Tired of end­less bul­ly­ing and trolling on Twit­ter, ac­tors have left the plat­form in or­der to es­cape the neg­a­tiv­ity

Hindustan Times (Jalandhar) - - HTCITY - Rishabh Suri

Twit­ter was abuzz on Satur­day with as many as five ac­tors de­ac­ti­vat­ing their ac­counts cit­ing neg­a­tiv­ity and so­cial me­dia tox­i­c­ity that was both­er­ing them. Son­akshi Sinha led the pack writ­ing, “The first step to pro­tect­ing your san­ity is to stay away from neg­a­tiv­ity. And no where more of that than twit­ter th­ese days!” Saqib Saleem was next to de­clare, “I’m Break­ing Up with you Twit­ter”. In a lengthy post he wrote, “You seem to have got­ten lost in all the hate every­one is so ready to throw at each other… I don’t need this kind of en­ergy.” ‘Soon ac­tors Aayush Sharma and Za­heer Iqbal fol­lowed suit. Sneha Ul­lal, too, hinted that she might also quit Twit­ter.

It all started when Kriti Sanon re­cently, lashed out at so­cial me­dia tox­i­c­ity call­ing it “FAKEST. If you haven’t posted RIP or said some­thing pub­licly, you’re con­sid­ered not to be griev­ing”. She posted this af­ter the death of her Raabta (2017) co-star Sushant Singh Ra­jput, post which, so­cial me­dia turned into a play­ground for trolls to bully Bol­ly­wood stars, blam­ing them for Ra­jput’s death.

A week ago, film­maker Shashank Khai­tan also de­ac­ti­vated his Twit­ter ac­count, while film­maker Karan Jo­har, who’s be­ing mas­sively trolled, af­ter Ra­jput’s death, for pro­mot­ing nepo­tis­tic cul­ture in Bol­ly­woo un­fol­lowe every­one on Twit­ter, ex­cep eight han­dles.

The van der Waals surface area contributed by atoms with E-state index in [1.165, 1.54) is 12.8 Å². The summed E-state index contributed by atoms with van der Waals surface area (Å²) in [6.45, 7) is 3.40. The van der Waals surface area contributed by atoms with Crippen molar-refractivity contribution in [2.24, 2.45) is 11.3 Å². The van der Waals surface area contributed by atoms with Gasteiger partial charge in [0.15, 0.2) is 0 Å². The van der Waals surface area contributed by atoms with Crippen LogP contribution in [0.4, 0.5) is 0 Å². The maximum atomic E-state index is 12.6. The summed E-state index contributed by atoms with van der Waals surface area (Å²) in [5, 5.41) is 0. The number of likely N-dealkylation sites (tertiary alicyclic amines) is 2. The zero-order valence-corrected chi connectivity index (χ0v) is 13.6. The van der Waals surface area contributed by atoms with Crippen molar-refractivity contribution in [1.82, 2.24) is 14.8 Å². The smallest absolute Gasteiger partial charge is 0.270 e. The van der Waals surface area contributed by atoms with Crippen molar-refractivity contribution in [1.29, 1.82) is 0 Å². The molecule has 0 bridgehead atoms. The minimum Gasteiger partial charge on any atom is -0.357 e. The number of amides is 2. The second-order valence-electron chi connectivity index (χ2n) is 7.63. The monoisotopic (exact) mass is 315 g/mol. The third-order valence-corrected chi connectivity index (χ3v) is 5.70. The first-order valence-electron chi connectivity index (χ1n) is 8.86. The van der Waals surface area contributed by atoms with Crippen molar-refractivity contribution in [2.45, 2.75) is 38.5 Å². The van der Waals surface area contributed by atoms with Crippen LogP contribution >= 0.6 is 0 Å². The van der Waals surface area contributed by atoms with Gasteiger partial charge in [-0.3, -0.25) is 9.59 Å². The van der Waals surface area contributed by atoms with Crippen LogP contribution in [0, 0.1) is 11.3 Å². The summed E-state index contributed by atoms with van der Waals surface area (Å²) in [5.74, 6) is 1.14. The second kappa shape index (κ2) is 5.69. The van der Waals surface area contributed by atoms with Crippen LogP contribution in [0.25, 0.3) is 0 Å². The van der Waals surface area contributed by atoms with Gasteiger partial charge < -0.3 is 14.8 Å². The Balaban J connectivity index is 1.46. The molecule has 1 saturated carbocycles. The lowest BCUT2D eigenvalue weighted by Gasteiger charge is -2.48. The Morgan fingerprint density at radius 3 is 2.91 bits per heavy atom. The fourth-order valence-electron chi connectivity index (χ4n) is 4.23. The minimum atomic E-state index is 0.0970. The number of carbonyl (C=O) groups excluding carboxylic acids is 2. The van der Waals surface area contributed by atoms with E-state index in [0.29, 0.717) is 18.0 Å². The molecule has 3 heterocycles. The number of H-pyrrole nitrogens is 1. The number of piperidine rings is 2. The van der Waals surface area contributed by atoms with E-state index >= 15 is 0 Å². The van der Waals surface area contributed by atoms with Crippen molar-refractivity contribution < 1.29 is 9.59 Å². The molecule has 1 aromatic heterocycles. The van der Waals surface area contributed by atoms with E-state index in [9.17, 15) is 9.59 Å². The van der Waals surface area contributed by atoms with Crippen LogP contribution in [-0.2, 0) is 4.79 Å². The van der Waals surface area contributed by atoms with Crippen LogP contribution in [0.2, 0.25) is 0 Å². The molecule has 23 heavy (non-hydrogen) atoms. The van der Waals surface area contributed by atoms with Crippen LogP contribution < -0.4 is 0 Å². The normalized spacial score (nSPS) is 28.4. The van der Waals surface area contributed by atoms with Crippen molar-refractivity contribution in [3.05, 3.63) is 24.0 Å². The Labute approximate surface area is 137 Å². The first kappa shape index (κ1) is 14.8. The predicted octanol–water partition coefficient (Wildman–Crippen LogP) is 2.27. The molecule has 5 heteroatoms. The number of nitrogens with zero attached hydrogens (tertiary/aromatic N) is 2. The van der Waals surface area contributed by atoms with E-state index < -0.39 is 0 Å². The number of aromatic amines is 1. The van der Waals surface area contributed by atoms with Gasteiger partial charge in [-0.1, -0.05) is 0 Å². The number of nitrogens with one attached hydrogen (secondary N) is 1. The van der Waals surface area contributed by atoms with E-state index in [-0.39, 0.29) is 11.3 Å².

Ad guru Prahlad Kakkar ex­plains what so­cial me­dia tox­i­c­ity en­tails. He says, “I’ve stayed away from so­cial me­dia be­cause there’s a lot of neg­a­tiv­ity, and trolling. It has em­pow­ered a lot of use­less peo­ple with an opin­ion, with­out any reper­cus­sions.” Film­maker Mad­hur Bhan­darkar, 51, calls it a “dou­ble-edged sword”, es­pe­cially for pub­lic fig­ures wherein if they com­ment or post, or even if they don’t, nasty feed­back comes their way. “So­cial me­dia is toxic. You get rat­tled mer­ci­lessly, even a spell­ing mis­take gets one trolled. You post some­thing and think ‘maine barabar kiya na?’, and check again, be­cause you fear be­ing trolled,” he says.


An­other trend on so­cial me­dia, is to ex­pect celebri­ties to post about what­ever is the cur­rent is­sue. Echo­ing the sen­ti­ments Sanon high­lighted, Bhan­darkar adds, “I agree with Kriti. When you are close to some­body who passed away, you’re not in the frame of mind to say any­thing, you lack words, and want to mourn. Peo­ple ex­pect you to tweet, that be­comes val­i­da­tion of the fact that you grieved.”


Ac­tor Nim­rat Kaur says she has never been one to take any pres­sure. “Many times, I choose to be silent, and know that you don’t need to add to the cho­rus. I re­ally don’t give a damn about what peo­ple think. I don’t write or post any­thing to garner a re­ac­tion, or to be­come part of the hash­tag club,” she says. Ac­tor Amit Sadh, 37, on the other hand, feels so­cial me­dia also has parts that are not toxic. “Un­for­tu­nately, as hu­man be­ings, when we’re en­gaged with pro­vok­ing and un­com­fort­able things, it’s hu­man psy­chol­ogy to want to shut the door, and call it toxic. You can al­ways de­cide what part of so­cial me­dia you want to en­gage your­self in,” he says.


(Clock­wise) Son­akshi Sinha, Saqib Saleem, Aayush Sharma, Kriti Sanon and Karan Jo­har

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